Bowing to fierce opposition, Italy's Premier Matteo Renzi will drop a proposed measure that would have let gays adopt the biological children of their partners.
A Democratic Party official, Lorenzo Guerini, said party senators at an assembly yesterday decided it was best to remove the heavily-contested adoption language from the proposed law to allow civil unions, but not marriage, for homosexual couples.
Such unions would carry benefits like receiving deceased partners' pensions.
Pro-Vatican lawmakers in Renzi's party as well as a key coalition center-right partner had vowed to vote against the bill unless the adoption provision was jettisoned.
"Between 'everything never' and 'nothing today,' it's better to do a little piece now" of the family law reforms, Renzi said in a radio interview ahead of the Democrats' discussion on strategy to overcome an impasse in the Senate.
Renzi said he hoped the Senate would approve the revamped bill later this week. The bill also needs to pass in the lower Chamber of Deputies.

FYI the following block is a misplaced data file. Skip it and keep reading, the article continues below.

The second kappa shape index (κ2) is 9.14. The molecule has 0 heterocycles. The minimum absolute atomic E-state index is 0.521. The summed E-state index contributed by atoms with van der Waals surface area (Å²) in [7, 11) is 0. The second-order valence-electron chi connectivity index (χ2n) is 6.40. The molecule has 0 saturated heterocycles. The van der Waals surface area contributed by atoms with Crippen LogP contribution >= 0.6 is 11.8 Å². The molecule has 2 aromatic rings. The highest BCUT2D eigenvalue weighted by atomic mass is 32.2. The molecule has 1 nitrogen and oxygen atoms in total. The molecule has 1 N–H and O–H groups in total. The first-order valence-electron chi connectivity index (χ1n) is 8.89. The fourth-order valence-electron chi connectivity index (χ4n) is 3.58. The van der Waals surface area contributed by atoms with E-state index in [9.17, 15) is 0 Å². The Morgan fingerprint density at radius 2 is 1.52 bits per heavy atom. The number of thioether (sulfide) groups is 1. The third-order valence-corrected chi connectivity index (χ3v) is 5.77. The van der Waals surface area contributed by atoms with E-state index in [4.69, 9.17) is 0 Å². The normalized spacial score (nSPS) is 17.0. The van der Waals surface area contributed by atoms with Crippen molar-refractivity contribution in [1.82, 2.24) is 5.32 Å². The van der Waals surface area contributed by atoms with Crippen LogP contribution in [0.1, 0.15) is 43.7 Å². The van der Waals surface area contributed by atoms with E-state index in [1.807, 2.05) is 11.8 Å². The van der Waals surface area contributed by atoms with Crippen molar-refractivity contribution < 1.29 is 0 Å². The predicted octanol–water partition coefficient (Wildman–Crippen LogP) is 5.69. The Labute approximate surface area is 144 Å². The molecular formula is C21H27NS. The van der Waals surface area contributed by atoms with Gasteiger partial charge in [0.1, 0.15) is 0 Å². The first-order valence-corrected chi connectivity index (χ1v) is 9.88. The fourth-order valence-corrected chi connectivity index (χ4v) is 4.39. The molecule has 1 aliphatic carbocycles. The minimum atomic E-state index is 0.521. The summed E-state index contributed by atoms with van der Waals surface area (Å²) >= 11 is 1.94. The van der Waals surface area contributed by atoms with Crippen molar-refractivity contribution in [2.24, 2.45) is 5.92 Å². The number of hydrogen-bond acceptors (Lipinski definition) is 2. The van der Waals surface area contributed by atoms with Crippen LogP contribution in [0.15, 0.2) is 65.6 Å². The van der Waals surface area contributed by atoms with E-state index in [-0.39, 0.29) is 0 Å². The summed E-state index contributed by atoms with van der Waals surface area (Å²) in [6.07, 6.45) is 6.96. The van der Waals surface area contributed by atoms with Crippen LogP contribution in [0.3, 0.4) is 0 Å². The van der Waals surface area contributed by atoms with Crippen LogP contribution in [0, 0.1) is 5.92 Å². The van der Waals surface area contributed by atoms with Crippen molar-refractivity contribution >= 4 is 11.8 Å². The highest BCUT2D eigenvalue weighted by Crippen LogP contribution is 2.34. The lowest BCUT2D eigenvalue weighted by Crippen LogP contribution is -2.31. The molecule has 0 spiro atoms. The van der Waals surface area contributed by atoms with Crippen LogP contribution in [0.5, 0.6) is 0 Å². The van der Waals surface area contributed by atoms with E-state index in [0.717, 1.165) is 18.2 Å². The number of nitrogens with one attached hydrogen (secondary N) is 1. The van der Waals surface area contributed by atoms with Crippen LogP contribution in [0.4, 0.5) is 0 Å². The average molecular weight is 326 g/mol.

The premier had said earlier he might resort to a confidence vote to close ranks in his squabbling coalition and hasten the bill's passage. But Renzi has just started his third year in office and losing a confidence vote in Parliament would force his resignation.
Pope Francis, while insisting that marriage can only be between a man and the woman, has publicly refused to be drawn into the debate over the bill to give gay couples some rights.
Catholic teaching holds that homosexual activity is sinful.
But the Vatican's No 2 official, Cardinal Piero Parolin, expressed approval yesterday that the adoption provision won't be part of the civil unions bill.
"It seems to me to be the correct hypothesis," the Italian news agency ANSA quoted the cardinal as saying at an annual Italian-Vatican reception attended by Renzi.
Democrats have promised that the question of whether homosexuals can adopt the biological children of their partners would be taken up in a separate overhaul of Italy's adoption laws.